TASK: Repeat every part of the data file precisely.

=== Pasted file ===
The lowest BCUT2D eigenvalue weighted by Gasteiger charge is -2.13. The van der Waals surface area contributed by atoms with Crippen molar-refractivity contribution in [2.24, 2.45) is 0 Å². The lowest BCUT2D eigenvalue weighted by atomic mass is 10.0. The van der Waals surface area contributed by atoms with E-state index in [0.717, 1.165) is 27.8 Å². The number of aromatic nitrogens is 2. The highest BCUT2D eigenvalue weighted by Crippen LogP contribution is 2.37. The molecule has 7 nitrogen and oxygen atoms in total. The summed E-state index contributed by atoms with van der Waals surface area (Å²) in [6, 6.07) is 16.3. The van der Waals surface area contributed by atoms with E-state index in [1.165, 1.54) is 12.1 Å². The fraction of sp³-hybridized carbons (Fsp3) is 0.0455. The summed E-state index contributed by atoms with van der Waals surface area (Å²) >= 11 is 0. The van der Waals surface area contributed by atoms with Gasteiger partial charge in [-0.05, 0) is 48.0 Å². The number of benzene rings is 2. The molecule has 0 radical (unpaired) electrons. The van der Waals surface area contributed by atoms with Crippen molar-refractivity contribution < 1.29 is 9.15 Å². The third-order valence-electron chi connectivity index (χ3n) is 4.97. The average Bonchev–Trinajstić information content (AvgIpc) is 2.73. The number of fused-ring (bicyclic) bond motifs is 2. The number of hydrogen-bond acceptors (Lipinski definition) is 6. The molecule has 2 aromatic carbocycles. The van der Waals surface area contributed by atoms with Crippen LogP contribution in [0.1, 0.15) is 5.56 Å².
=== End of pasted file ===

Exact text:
The lowest BCUT2D eigenvalue weighted by Gasteiger charge is -2.13. The van der Waals surface area contributed by atoms with Crippen molar-refractivity contribution in [2.24, 2.45) is 0 Å². The lowest BCUT2D eigenvalue weighted by atomic mass is 10.0. The van der Waals surface area contributed by atoms with E-state index in [0.717, 1.165) is 27.8 Å². The number of aromatic nitrogens is 2. The highest BCUT2D eigenvalue weighted by Crippen LogP contribution is 2.37. The molecule has 7 nitrogen and oxygen atoms in total. The summed E-state index contributed by atoms with van der Waals surface area (Å²) in [6, 6.07) is 16.3. The van der Waals surface area contributed by atoms with E-state index in [1.165, 1.54) is 12.1 Å². The fraction of sp³-hybridized carbons (Fsp3) is 0.0455. The summed E-state index contributed by atoms with van der Waals surface area (Å²) >= 11 is 0. The van der Waals surface area contributed by atoms with Gasteiger partial charge in [-0.05, 0) is 48.0 Å². The number of benzene rings is 2. The molecule has 0 radical (unpaired) electrons. The van der Waals surface area contributed by atoms with Crippen molar-refractivity contribution < 1.29 is 9.15 Å². The third-order valence-electron chi connectivity index (χ3n) is 4.97. The average Bonchev–Trinajstić information content (AvgIpc) is 2.73. The number of fused-ring (bicyclic) bond motifs is 2. The number of hydrogen-bond acceptors (Lipinski definition) is 6. The molecule has 2 aromatic carbocycles. The van der Waals surface area contributed by atoms with Crippen LogP contribution in [0.1, 0.15) is 5.56 Å².